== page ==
Kidney stones are relatively common and recent research indicates their incidence in the United States is rising over time in both men and women, but most particularly in women. The reason for this increase is not known, but diet and lifestyle factors are considered prime suspects.
The Toll of Kidney Stone Disease
Kidney stone disease affects people in the prime of their lives. Kidney stones can be debilitating and painful, and recurrent stone formation may lead to a decreased quality-of-life, interruptions in work and social commitments, increased utilization of health care, hospitalization, and even kidney damage.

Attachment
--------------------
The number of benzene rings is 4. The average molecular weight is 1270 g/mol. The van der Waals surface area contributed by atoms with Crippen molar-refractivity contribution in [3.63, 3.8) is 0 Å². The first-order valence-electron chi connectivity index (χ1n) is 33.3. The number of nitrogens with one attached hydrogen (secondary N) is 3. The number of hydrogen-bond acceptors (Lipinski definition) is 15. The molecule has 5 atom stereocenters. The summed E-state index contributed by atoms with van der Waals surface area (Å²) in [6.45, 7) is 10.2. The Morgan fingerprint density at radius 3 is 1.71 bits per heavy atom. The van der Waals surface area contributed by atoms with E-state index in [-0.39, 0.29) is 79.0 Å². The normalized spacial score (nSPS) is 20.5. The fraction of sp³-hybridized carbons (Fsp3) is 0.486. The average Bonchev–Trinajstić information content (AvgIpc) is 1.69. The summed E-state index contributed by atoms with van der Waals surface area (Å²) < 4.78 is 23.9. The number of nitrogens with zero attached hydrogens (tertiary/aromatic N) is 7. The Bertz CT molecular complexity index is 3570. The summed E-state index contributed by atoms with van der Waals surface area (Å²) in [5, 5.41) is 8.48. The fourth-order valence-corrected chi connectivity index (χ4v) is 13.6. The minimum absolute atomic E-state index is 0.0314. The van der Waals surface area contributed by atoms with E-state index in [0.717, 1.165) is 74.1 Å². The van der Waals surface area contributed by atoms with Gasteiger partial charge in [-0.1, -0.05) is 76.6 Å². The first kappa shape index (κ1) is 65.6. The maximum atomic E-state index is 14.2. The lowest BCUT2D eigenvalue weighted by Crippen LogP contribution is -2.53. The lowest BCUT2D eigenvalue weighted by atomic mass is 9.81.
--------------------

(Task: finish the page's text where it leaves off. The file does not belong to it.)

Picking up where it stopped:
Prevalence of Kidney Stones
The lifetime incidence of kidney stones is nearly 13 percent in men and 7 percent in women. Once an individual has formed a stone, the likelihood of recurrence is 50 percent or greater at five years and up to 80 percent at 10 years.
Inpatient hospital stays: For the year 2000 it is estimated that 177,496 adults 20 years or older were admitted to the hospital with "calculus of kidney and ureters" or diagnosis of kidney stones as a primary diagnosis.
Physician office and hospital outpatient visits combined: For the year 2000 there were approximately 2,000,000 visits by adults 20 years and older with "calculus of kidney and ureters" or pain for calcium oxalate kidney stones as a listed diagnosis. In the same year there were approximately 2,700,000 visits by adults 20 years and older with "urolithasis" listed as diagnosis.
Reference: National Kidney and Urologic Diseases Information Clearinghouse